In an interview to The Indian Express, Parthiv Patel speaks about wicketkeeping, batting and also the drawback of his boyish looks.
Exactly a month back, Parthiv Patel was in Colombo preparing to play his first Test match in four years. With Mahendra Singh Dhoni all set to return to Test cricket, the diminutive wicketkeeper seems to be resigned to the fact that it will be the beginning of another long wait. In an interview to The Indian Express, Patel speaks about wicketkeeping, batting and also the drawback of his boyish looks. Excerpts:
How did you feel after making a comeback into the Indian team?
"I was playing well for the last two seasons, and thankfully, I got the chance when I was in the right frame of mind. The four years away had helped me a lot. I kept on different wickets and gained a lot of experience. I am much stronger mentally and can handle pressure well now. It would have been better if I had scored more runs in Sri Lanka.
With Dhoni around, do you think you will be able to retain your place in the Test side?
"I'm ready to wait for the next opportunity, but only God knows when the call will come. I have to keep myself ready whenever it does. I have never worried about what others are doing. It's better to concentrate on your game. There's no point in wasting your energy pondering over what is not in your control.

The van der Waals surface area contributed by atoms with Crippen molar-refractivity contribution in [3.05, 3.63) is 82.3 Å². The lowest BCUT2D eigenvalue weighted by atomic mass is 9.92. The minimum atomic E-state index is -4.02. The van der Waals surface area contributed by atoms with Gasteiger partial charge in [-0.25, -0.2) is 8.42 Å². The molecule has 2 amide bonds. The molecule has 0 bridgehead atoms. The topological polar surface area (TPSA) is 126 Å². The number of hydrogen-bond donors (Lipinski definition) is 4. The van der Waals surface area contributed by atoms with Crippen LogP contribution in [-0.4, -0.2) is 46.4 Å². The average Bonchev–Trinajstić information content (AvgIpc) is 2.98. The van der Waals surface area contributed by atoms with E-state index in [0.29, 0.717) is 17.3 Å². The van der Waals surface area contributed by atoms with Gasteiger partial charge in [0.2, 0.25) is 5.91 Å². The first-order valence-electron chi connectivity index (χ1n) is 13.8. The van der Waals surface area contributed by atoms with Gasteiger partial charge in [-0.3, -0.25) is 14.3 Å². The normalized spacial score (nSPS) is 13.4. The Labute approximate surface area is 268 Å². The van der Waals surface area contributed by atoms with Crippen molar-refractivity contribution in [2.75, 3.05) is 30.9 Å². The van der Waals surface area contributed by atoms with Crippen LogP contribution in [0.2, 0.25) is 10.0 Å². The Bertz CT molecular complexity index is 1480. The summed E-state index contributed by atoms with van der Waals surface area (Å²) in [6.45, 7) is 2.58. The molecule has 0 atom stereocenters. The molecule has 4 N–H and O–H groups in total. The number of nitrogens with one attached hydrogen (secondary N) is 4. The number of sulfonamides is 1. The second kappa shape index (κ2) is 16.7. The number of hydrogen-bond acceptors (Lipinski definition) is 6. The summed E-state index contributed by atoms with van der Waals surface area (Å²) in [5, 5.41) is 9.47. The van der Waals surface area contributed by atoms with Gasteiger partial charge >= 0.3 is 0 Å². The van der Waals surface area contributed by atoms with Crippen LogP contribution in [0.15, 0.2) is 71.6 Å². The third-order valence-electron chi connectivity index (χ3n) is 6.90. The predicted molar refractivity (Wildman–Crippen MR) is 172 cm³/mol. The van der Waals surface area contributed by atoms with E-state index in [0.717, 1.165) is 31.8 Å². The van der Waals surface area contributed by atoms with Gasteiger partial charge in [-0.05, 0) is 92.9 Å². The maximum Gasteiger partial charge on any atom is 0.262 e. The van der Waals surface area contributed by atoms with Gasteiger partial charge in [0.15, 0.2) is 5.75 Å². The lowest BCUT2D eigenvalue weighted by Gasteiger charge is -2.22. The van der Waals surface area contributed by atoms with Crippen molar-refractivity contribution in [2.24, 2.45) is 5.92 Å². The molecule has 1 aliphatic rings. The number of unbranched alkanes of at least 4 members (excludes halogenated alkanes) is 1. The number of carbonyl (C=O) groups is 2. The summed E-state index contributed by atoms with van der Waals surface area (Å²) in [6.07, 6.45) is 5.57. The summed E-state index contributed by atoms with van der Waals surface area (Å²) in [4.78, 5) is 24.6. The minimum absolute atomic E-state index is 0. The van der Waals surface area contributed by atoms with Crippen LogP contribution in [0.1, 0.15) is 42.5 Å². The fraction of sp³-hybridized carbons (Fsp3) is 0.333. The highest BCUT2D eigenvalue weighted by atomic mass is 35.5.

But you got a place in the IPL Chennai Super Kings team, where Dhoni led the side as well.
"Yes, and if you see I scored runs too. I was the most consistent batsman in the IPL. I had spoken to Dhoni before the IPL and I knew I was going to be a part of the playing XI. Dhoni raising the bar has helped me too. Once you know where you need to reach, you tend to work harder, else you are not going to get a chance.
Four years is a long time. Wasn't it tough and frustrating waiting on the sidelines?
"It was really tough. The first year was the toughest, but I knew I had age on my side. Also I had a lot of self-belief, so I kept working towards it.
What was the first thing you did when you were dropped?
"Introspection. I found out that, apart from wicket-keeping, I need to improve my batting too. I started playing more with a straight bat, cutting out the fancy shots. The competition also increased and now there are so many players wanting to play for India. It is always good as you push yourself further to improve the game.
Don't you think that, despite being 23, you are still considered as a 16-year-old by many?
"(Laughs) I know, but I can't help it. This is what people think and I can't change that. Earlier, people used to ask me: "How old are you?" Things have changed now. Remember, I'm a married man now.